The refusal to turn the Fifth Amendment shield into a sword underlies these decisions and animates this court's holding. The government should be prevented from burdening the privilege against self-incrimination by making the tactical decision to testify more "costly." See Griffin v. California, 380 U.S. 609, 614, 14 L. Ed. 2d 106, 85 S. Ct. 1229 (1965). However, the Supreme Court and the Ninth Circuit have acknowledged that the protection against burdening the Fifth Amendment has limits. In United States v. Rylander, 460 U.S. 752, 75 L. Ed. 2d 521, 103 S. Ct. 1548 (1983), the Supreme Court stated that allowing the assertion of the privilege to satisfy a party's burden of production:

would convert the privilege from the shield against compulsory self-incrimination which it was intended to be into a sword whereby a claimant asserting the privilege would be freed from adducing proof in support of a burden which would otherwise have been his. None of our cases support this view.

460 U.S. at 758; see also United States v. Baker, 850 F.2d 1365, 1370 (9th Cir. 1988).

Here, Ringor attempts to use the privilege against self-incrimination as the ultimate sword. After never asserting the privilege, he argues now that he failed to file a bond and contest the administrative forfeiture because these acts would incriminate him. As a remedy, he asks this court to acknowledge that he did indeed assert a property interest in the forfeiture proceeding, and therefore was punished, and, therefore, should be excused from his term of imprisonment and supervised release. Because the self-incrimination dilemmas never materialized and because the remedy sought is well beyond those provided for such dilemmas, the court finds Ringor's argument concerning self-incrimination without merit.


For the reasons stated above, the court DENIES Ringor's Petition.


DATED: Honolulu, Hawaii, MAY 26 1995.



1. Ringor states that the money was from his annuity account and/or from the sale of his truck. Ringor also contends that the money was left over from funds he used to purchase the cocaine for which he was arrested, and was not originally the proceeds of any drug transactions.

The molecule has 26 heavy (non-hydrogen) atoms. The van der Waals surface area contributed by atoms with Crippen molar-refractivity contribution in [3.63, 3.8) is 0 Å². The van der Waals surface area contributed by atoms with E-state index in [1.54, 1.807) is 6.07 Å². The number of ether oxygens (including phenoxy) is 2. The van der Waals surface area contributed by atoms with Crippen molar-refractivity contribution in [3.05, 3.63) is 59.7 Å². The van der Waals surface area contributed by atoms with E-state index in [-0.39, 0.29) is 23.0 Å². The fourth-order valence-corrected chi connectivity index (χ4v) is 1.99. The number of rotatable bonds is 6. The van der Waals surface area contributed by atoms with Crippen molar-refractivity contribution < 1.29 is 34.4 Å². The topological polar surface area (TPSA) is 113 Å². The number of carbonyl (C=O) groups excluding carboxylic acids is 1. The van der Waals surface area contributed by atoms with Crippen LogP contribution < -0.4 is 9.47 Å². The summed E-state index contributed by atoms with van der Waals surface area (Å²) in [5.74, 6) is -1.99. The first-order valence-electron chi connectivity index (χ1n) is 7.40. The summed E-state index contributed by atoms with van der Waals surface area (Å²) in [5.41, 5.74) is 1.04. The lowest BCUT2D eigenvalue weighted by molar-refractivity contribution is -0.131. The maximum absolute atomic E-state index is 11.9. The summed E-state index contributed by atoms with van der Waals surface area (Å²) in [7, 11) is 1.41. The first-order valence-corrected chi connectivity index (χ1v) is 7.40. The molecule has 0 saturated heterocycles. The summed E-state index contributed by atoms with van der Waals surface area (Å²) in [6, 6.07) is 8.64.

2. The court uses care to sharpen its conclusion on this point, which is merely that the administrative nature of the proceeding or its proximity in time with the criminal prosecution does not preclude the application of the double jeopardy bar. However, as discussed below, specific aspects of the administrative proceedings in the context of Defendant's election not to contest those proceedings greatly alter the analysis as to the existence of a former jeopardy or punishment barring the subsequent criminal prosecution.

3. Recently, Judge Rymer referenced this problem in her reluctant concurrence in the application of $ 405,089.23: The result I feel obliged to reach effectively transforms the "rare case" where Halper contemplates that double jeopardy will apply to civil proceedings, 490 U.S. at 449, into a commonplace occurrence, and may have other consequences for parallel civil and criminal proceedings which I find it difficult to believe that either the Congress or the Court had in mind. Nevertheless, I must concur. United States v. One 1978 Piper Cherokee Aircraft, 37 F.3d 489, 496 (9th Cir. 1994) (Rymer, J., concurring).

4. Making clear the import of this "categorical approach," the court "generously" construed the government's argument that the actual property forfeited consisted entirely of illegal proceeds as a contention that the statute itself was limited to the forfeiture of illegal proceeds. 33 F.3d at 1220.